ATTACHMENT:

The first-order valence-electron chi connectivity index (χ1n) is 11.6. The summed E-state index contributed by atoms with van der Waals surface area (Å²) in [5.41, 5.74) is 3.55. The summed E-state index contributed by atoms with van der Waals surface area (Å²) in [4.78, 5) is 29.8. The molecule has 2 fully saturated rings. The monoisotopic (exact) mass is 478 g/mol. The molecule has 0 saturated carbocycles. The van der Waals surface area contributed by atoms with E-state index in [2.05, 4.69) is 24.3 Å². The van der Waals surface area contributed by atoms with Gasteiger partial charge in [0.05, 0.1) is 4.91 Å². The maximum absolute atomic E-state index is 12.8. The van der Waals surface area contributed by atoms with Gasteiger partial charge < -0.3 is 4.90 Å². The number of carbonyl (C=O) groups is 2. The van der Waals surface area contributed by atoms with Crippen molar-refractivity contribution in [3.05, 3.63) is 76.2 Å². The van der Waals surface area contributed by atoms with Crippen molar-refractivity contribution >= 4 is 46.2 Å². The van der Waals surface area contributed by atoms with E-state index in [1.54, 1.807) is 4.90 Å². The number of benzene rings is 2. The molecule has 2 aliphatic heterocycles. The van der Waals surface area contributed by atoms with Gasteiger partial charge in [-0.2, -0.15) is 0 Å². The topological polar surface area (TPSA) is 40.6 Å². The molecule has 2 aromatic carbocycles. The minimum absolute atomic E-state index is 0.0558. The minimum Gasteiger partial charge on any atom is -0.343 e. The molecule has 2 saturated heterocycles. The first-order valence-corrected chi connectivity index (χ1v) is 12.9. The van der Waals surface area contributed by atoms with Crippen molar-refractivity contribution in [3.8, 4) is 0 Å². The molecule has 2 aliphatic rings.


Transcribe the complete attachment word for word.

The first-order valence-electron chi connectivity index (χ1n) is 11.6. The summed E-state index contributed by atoms with van der Waals surface area (Å²) in [5.41, 5.74) is 3.55. The summed E-state index contributed by atoms with van der Waals surface area (Å²) in [4.78, 5) is 29.8. The molecule has 2 fully saturated rings. The monoisotopic (exact) mass is 478 g/mol. The molecule has 0 saturated carbocycles. The van der Waals surface area contributed by atoms with E-state index in [2.05, 4.69) is 24.3 Å². The van der Waals surface area contributed by atoms with Gasteiger partial charge in [0.05, 0.1) is 4.91 Å². The maximum absolute atomic E-state index is 12.8. The van der Waals surface area contributed by atoms with Gasteiger partial charge < -0.3 is 4.90 Å². The number of carbonyl (C=O) groups is 2. The van der Waals surface area contributed by atoms with Crippen molar-refractivity contribution in [3.05, 3.63) is 76.2 Å². The van der Waals surface area contributed by atoms with Crippen molar-refractivity contribution >= 4 is 46.2 Å². The van der Waals surface area contributed by atoms with E-state index in [1.54, 1.807) is 4.90 Å². The number of benzene rings is 2. The molecule has 2 aliphatic heterocycles. The van der Waals surface area contributed by atoms with Gasteiger partial charge in [-0.2, -0.15) is 0 Å². The topological polar surface area (TPSA) is 40.6 Å². The molecule has 2 aromatic carbocycles. The minimum absolute atomic E-state index is 0.0558. The minimum Gasteiger partial charge on any atom is -0.343 e. The molecule has 2 saturated heterocycles. The first-order valence-corrected chi connectivity index (χ1v) is 12.9. The van der Waals surface area contributed by atoms with Crippen molar-refractivity contribution in [3.8, 4) is 0 Å². The molecule has 2 aliphatic rings.